For the first time, Germany adopted the national security strategy, also discussing Georgia’s accession to the European Union.
The 76-page document states that the primary task of German security policy is to ensure that “we can continue to live in peace, freedom and security in our country in the future.”
“Germany’s security is inextricably linked to that of our European partners and allies. Our commitment to NATO and the EU is unshakeable. We steadfastly stand by the promise of mutual assistance under Article 5 of the North Atlantic Treaty. We are strengthening the Bundeswehr as a cornerstone of defence in Europe. National and Alliance defence is a core task of the Bundeswehr; this also includes our contribution to the Alliance’s deterrence capability,” the document reads.
German national security strategy also stipulates for the plan to gradually make a 2% GDP contribution to the NATO capability goals on average over several years through the newly created Bundeswehr special fund.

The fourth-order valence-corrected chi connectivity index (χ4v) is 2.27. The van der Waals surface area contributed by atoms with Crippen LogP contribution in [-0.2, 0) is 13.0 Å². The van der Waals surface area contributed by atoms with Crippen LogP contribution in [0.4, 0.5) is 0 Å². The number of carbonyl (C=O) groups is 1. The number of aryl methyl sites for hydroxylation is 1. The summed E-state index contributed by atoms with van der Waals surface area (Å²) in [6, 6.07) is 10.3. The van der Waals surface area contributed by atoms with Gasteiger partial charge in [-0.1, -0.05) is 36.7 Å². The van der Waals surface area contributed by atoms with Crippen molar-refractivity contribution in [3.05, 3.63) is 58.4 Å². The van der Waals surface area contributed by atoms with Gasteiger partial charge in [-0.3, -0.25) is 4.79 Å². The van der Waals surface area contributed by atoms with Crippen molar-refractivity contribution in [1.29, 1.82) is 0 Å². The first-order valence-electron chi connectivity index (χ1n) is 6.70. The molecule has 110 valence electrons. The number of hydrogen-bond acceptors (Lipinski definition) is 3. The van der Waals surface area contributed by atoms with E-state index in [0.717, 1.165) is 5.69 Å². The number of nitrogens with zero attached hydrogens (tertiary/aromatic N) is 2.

The document also reads about the European Union enlargement, and in this context, the future membership of Ukraine, Moldova and Georgia is mentioned.
“Our goal remains a Europe united in peace and freedom. We want to turn the European Union into a geopolitically active actor that also guarantees its security and sovereignty for future generations. The Federal Government is committed to the further integration of the EU, its cohesion and expansion to include the states of the Western Balkans, Ukraine, the Republic of Moldova and, in the future, Georgia,” the strategy reads.
The document also states, “To prepare the EU for this enlargement and to ensure its ability to act, reforms within the EU are essential.”
“Our security is linked to the stability and security of other regions,” the document reads.
At the same time, elaborating on the national security strategy, German Chancellor Olaf Scholz said at the press conference that the main threat to Berlin today comes from Russia. According to him, this danger will stand.
The concept of German national security also speaks about China, which, according to the document, acts against the interests of Europe and aggressively asserts its superiority in the Asian region and threatens international security.